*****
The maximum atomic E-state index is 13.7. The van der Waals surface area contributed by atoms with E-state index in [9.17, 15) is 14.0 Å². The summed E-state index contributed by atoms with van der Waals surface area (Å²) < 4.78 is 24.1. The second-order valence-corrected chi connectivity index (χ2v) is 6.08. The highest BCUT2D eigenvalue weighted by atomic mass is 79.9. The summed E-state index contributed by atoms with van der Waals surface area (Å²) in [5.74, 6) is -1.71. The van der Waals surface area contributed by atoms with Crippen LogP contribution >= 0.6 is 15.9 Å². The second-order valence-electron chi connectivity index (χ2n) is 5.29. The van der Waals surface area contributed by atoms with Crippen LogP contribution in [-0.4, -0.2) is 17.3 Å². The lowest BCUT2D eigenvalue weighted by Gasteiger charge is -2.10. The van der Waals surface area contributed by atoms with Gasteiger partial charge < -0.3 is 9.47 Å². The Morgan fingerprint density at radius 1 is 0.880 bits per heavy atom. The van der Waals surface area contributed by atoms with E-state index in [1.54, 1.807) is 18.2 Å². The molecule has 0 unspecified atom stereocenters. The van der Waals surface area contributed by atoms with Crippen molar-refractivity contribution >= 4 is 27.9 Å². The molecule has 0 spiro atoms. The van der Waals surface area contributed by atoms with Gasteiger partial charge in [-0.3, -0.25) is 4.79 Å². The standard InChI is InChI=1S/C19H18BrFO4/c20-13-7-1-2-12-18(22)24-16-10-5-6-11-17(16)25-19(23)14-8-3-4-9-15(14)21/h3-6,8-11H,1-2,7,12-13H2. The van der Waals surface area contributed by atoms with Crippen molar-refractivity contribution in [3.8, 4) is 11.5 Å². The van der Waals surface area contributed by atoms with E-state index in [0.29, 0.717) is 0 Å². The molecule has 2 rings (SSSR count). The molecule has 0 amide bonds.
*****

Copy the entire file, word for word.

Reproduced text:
The maximum atomic E-state index is 13.7. The van der Waals surface area contributed by atoms with E-state index in [9.17, 15) is 14.0 Å². The summed E-state index contributed by atoms with van der Waals surface area (Å²) < 4.78 is 24.1. The second-order valence-corrected chi connectivity index (χ2v) is 6.08. The highest BCUT2D eigenvalue weighted by atomic mass is 79.9. The summed E-state index contributed by atoms with van der Waals surface area (Å²) in [5.74, 6) is -1.71. The van der Waals surface area contributed by atoms with Crippen LogP contribution >= 0.6 is 15.9 Å². The second-order valence-electron chi connectivity index (χ2n) is 5.29. The van der Waals surface area contributed by atoms with Crippen LogP contribution in [-0.4, -0.2) is 17.3 Å². The lowest BCUT2D eigenvalue weighted by Gasteiger charge is -2.10. The van der Waals surface area contributed by atoms with Gasteiger partial charge < -0.3 is 9.47 Å². The Morgan fingerprint density at radius 1 is 0.880 bits per heavy atom. The van der Waals surface area contributed by atoms with E-state index in [1.54, 1.807) is 18.2 Å². The molecule has 0 unspecified atom stereocenters. The van der Waals surface area contributed by atoms with Crippen molar-refractivity contribution >= 4 is 27.9 Å². The molecule has 0 spiro atoms. The van der Waals surface area contributed by atoms with Gasteiger partial charge in [-0.3, -0.25) is 4.79 Å². The standard InChI is InChI=1S/C19H18BrFO4/c20-13-7-1-2-12-18(22)24-16-10-5-6-11-17(16)25-19(23)14-8-3-4-9-15(14)21/h3-6,8-11H,1-2,7,12-13H2. The van der Waals surface area contributed by atoms with Crippen molar-refractivity contribution in [3.8, 4) is 11.5 Å². The van der Waals surface area contributed by atoms with E-state index in [0.29, 0.717) is 0 Å². The molecule has 2 rings (SSSR count). The molecule has 0 amide bonds.